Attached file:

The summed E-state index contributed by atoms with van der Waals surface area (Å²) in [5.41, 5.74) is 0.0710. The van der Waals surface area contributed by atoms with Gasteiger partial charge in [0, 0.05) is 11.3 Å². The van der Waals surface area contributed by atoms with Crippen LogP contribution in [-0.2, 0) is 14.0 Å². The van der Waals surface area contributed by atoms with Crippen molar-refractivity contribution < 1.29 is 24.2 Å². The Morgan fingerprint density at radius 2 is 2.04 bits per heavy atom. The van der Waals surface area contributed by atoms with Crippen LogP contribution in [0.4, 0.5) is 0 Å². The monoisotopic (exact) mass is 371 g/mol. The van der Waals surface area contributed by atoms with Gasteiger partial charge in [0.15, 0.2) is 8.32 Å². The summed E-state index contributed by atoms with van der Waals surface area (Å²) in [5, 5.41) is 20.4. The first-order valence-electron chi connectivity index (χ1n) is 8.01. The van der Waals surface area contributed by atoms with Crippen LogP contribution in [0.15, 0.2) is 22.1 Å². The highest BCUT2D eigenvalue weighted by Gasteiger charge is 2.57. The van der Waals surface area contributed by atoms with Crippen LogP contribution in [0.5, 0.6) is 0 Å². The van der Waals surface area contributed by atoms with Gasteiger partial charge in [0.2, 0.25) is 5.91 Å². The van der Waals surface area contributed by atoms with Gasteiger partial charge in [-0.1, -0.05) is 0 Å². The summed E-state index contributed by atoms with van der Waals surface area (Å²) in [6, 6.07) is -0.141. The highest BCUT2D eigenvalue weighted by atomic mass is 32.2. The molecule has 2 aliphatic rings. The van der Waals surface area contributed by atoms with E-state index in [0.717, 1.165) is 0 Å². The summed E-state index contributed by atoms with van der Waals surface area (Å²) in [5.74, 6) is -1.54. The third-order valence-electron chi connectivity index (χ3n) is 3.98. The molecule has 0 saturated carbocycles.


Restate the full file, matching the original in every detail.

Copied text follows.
The summed E-state index contributed by atoms with van der Waals surface area (Å²) in [5.41, 5.74) is 0.0710. The van der Waals surface area contributed by atoms with Gasteiger partial charge in [0, 0.05) is 11.3 Å². The van der Waals surface area contributed by atoms with Crippen LogP contribution in [-0.2, 0) is 14.0 Å². The van der Waals surface area contributed by atoms with Crippen molar-refractivity contribution < 1.29 is 24.2 Å². The Morgan fingerprint density at radius 2 is 2.04 bits per heavy atom. The van der Waals surface area contributed by atoms with Crippen LogP contribution in [0.4, 0.5) is 0 Å². The monoisotopic (exact) mass is 371 g/mol. The van der Waals surface area contributed by atoms with Gasteiger partial charge in [0.15, 0.2) is 8.32 Å². The summed E-state index contributed by atoms with van der Waals surface area (Å²) in [5, 5.41) is 20.4. The first-order valence-electron chi connectivity index (χ1n) is 8.01. The van der Waals surface area contributed by atoms with Crippen LogP contribution in [0.15, 0.2) is 22.1 Å². The highest BCUT2D eigenvalue weighted by Gasteiger charge is 2.57. The van der Waals surface area contributed by atoms with Crippen LogP contribution in [0.5, 0.6) is 0 Å². The van der Waals surface area contributed by atoms with Gasteiger partial charge in [0.2, 0.25) is 5.91 Å². The van der Waals surface area contributed by atoms with Gasteiger partial charge in [-0.1, -0.05) is 0 Å². The summed E-state index contributed by atoms with van der Waals surface area (Å²) in [6, 6.07) is -0.141. The highest BCUT2D eigenvalue weighted by atomic mass is 32.2. The molecule has 2 aliphatic rings. The van der Waals surface area contributed by atoms with E-state index in [0.717, 1.165) is 0 Å². The summed E-state index contributed by atoms with van der Waals surface area (Å²) in [5.74, 6) is -1.54. The third-order valence-electron chi connectivity index (χ3n) is 3.98. The molecule has 0 saturated carbocycles.